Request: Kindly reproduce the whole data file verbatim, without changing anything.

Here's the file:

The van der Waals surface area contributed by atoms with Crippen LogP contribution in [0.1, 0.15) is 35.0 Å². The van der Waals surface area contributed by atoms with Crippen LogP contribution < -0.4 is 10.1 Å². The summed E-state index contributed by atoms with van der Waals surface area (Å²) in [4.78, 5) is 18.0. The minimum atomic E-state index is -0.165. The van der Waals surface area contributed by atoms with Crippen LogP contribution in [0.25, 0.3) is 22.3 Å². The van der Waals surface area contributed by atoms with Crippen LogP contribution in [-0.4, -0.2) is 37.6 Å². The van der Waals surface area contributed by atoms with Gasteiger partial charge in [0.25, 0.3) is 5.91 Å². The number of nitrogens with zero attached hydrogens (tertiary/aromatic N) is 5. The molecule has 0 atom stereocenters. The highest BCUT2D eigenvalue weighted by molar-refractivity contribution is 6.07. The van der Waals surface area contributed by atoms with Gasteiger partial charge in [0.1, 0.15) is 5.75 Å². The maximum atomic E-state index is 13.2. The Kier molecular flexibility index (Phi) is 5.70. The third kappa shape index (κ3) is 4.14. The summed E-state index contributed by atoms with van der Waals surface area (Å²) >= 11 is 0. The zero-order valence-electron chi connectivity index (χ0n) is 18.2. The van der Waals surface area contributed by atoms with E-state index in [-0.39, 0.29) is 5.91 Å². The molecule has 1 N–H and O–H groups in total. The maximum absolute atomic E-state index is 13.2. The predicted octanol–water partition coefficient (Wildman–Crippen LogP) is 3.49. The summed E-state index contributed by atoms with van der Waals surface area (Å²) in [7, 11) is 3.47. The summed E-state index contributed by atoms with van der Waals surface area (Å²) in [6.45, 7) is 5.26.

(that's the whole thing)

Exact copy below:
The van der Waals surface area contributed by atoms with Crippen LogP contribution in [0.1, 0.15) is 35.0 Å². The van der Waals surface area contributed by atoms with Crippen LogP contribution < -0.4 is 10.1 Å². The summed E-state index contributed by atoms with van der Waals surface area (Å²) in [4.78, 5) is 18.0. The minimum atomic E-state index is -0.165. The van der Waals surface area contributed by atoms with Crippen LogP contribution in [0.25, 0.3) is 22.3 Å². The van der Waals surface area contributed by atoms with Crippen LogP contribution in [-0.4, -0.2) is 37.6 Å². The van der Waals surface area contributed by atoms with Gasteiger partial charge in [0.25, 0.3) is 5.91 Å². The number of nitrogens with zero attached hydrogens (tertiary/aromatic N) is 5. The molecule has 0 atom stereocenters. The highest BCUT2D eigenvalue weighted by molar-refractivity contribution is 6.07. The van der Waals surface area contributed by atoms with Gasteiger partial charge in [0.1, 0.15) is 5.75 Å². The maximum atomic E-state index is 13.2. The Kier molecular flexibility index (Phi) is 5.70. The third kappa shape index (κ3) is 4.14. The summed E-state index contributed by atoms with van der Waals surface area (Å²) >= 11 is 0. The zero-order valence-electron chi connectivity index (χ0n) is 18.2. The van der Waals surface area contributed by atoms with E-state index in [-0.39, 0.29) is 5.91 Å². The molecule has 1 N–H and O–H groups in total. The maximum absolute atomic E-state index is 13.2. The predicted octanol–water partition coefficient (Wildman–Crippen LogP) is 3.49. The summed E-state index contributed by atoms with van der Waals surface area (Å²) in [7, 11) is 3.47. The summed E-state index contributed by atoms with van der Waals surface area (Å²) in [6.45, 7) is 5.26.